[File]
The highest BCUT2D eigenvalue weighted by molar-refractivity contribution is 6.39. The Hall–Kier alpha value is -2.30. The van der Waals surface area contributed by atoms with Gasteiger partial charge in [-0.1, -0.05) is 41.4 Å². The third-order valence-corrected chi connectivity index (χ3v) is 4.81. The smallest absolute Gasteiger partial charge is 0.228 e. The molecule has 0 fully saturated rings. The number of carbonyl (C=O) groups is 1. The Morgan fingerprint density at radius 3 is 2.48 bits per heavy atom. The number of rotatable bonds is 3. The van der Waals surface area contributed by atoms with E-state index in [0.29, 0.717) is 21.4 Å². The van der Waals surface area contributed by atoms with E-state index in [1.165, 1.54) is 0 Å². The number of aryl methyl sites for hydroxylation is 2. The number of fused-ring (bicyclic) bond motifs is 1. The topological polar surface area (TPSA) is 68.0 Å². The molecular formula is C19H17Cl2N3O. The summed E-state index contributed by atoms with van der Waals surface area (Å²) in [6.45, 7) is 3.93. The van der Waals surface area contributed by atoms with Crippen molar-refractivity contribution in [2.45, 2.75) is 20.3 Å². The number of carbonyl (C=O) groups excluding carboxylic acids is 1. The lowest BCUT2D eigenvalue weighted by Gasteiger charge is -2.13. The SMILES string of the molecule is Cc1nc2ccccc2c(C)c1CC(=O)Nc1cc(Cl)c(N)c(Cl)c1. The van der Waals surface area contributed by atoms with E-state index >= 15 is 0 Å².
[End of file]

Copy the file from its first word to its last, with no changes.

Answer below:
The highest BCUT2D eigenvalue weighted by molar-refractivity contribution is 6.39. The Hall–Kier alpha value is -2.30. The van der Waals surface area contributed by atoms with Gasteiger partial charge in [-0.1, -0.05) is 41.4 Å². The third-order valence-corrected chi connectivity index (χ3v) is 4.81. The smallest absolute Gasteiger partial charge is 0.228 e. The molecule has 0 fully saturated rings. The number of carbonyl (C=O) groups is 1. The Morgan fingerprint density at radius 3 is 2.48 bits per heavy atom. The number of rotatable bonds is 3. The van der Waals surface area contributed by atoms with E-state index in [0.29, 0.717) is 21.4 Å². The van der Waals surface area contributed by atoms with E-state index in [1.165, 1.54) is 0 Å². The number of aryl methyl sites for hydroxylation is 2. The number of fused-ring (bicyclic) bond motifs is 1. The topological polar surface area (TPSA) is 68.0 Å². The molecular formula is C19H17Cl2N3O. The summed E-state index contributed by atoms with van der Waals surface area (Å²) in [6.45, 7) is 3.93. The van der Waals surface area contributed by atoms with Crippen molar-refractivity contribution in [2.45, 2.75) is 20.3 Å². The number of carbonyl (C=O) groups excluding carboxylic acids is 1. The lowest BCUT2D eigenvalue weighted by Gasteiger charge is -2.13. The SMILES string of the molecule is Cc1nc2ccccc2c(C)c1CC(=O)Nc1cc(Cl)c(N)c(Cl)c1. The van der Waals surface area contributed by atoms with E-state index >= 15 is 0 Å².